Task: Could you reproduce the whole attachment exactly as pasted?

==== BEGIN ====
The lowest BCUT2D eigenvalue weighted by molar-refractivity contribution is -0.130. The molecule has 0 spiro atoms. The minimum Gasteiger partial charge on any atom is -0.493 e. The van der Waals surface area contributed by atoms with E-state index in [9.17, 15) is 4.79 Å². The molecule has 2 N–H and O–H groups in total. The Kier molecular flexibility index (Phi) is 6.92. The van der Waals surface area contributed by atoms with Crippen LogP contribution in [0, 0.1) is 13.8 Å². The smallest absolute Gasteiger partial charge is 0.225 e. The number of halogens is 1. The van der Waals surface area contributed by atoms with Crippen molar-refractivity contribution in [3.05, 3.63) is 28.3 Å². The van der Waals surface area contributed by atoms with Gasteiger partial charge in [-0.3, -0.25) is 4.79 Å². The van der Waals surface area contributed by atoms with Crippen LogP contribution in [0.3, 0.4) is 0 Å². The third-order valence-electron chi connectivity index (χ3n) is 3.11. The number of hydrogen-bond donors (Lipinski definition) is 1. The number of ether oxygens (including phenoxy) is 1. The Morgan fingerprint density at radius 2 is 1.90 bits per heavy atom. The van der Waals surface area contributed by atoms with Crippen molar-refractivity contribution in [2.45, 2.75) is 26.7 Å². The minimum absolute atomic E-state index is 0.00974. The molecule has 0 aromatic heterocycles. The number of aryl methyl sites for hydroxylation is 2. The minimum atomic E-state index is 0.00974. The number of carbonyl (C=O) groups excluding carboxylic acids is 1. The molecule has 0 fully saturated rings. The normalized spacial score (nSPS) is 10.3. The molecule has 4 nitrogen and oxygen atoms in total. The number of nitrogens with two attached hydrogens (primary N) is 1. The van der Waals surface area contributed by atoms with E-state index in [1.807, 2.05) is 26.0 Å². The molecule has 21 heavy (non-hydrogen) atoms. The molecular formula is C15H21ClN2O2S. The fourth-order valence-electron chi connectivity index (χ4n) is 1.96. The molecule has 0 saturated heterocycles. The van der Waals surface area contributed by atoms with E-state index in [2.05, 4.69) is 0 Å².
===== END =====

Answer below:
The lowest BCUT2D eigenvalue weighted by molar-refractivity contribution is -0.130. The molecule has 0 spiro atoms. The minimum Gasteiger partial charge on any atom is -0.493 e. The van der Waals surface area contributed by atoms with E-state index in [9.17, 15) is 4.79 Å². The molecule has 2 N–H and O–H groups in total. The Kier molecular flexibility index (Phi) is 6.92. The van der Waals surface area contributed by atoms with Crippen LogP contribution in [0, 0.1) is 13.8 Å². The smallest absolute Gasteiger partial charge is 0.225 e. The number of halogens is 1. The van der Waals surface area contributed by atoms with Crippen molar-refractivity contribution in [3.05, 3.63) is 28.3 Å². The van der Waals surface area contributed by atoms with Gasteiger partial charge in [-0.3, -0.25) is 4.79 Å². The van der Waals surface area contributed by atoms with Crippen LogP contribution in [0.3, 0.4) is 0 Å². The third-order valence-electron chi connectivity index (χ3n) is 3.11. The number of hydrogen-bond donors (Lipinski definition) is 1. The number of ether oxygens (including phenoxy) is 1. The Morgan fingerprint density at radius 2 is 1.90 bits per heavy atom. The van der Waals surface area contributed by atoms with Crippen molar-refractivity contribution in [2.45, 2.75) is 26.7 Å². The minimum absolute atomic E-state index is 0.00974. The molecule has 0 aromatic heterocycles. The number of aryl methyl sites for hydroxylation is 2. The minimum atomic E-state index is 0.00974. The number of carbonyl (C=O) groups excluding carboxylic acids is 1. The molecule has 0 fully saturated rings. The normalized spacial score (nSPS) is 10.3. The molecule has 4 nitrogen and oxygen atoms in total. The number of nitrogens with two attached hydrogens (primary N) is 1. The van der Waals surface area contributed by atoms with E-state index in [1.807, 2.05) is 26.0 Å². The molecule has 21 heavy (non-hydrogen) atoms. The molecular formula is C15H21ClN2O2S. The fourth-order valence-electron chi connectivity index (χ4n) is 1.96. The molecule has 0 saturated heterocycles. The van der Waals surface area contributed by atoms with E-state index in [2.05, 4.69) is 0 Å².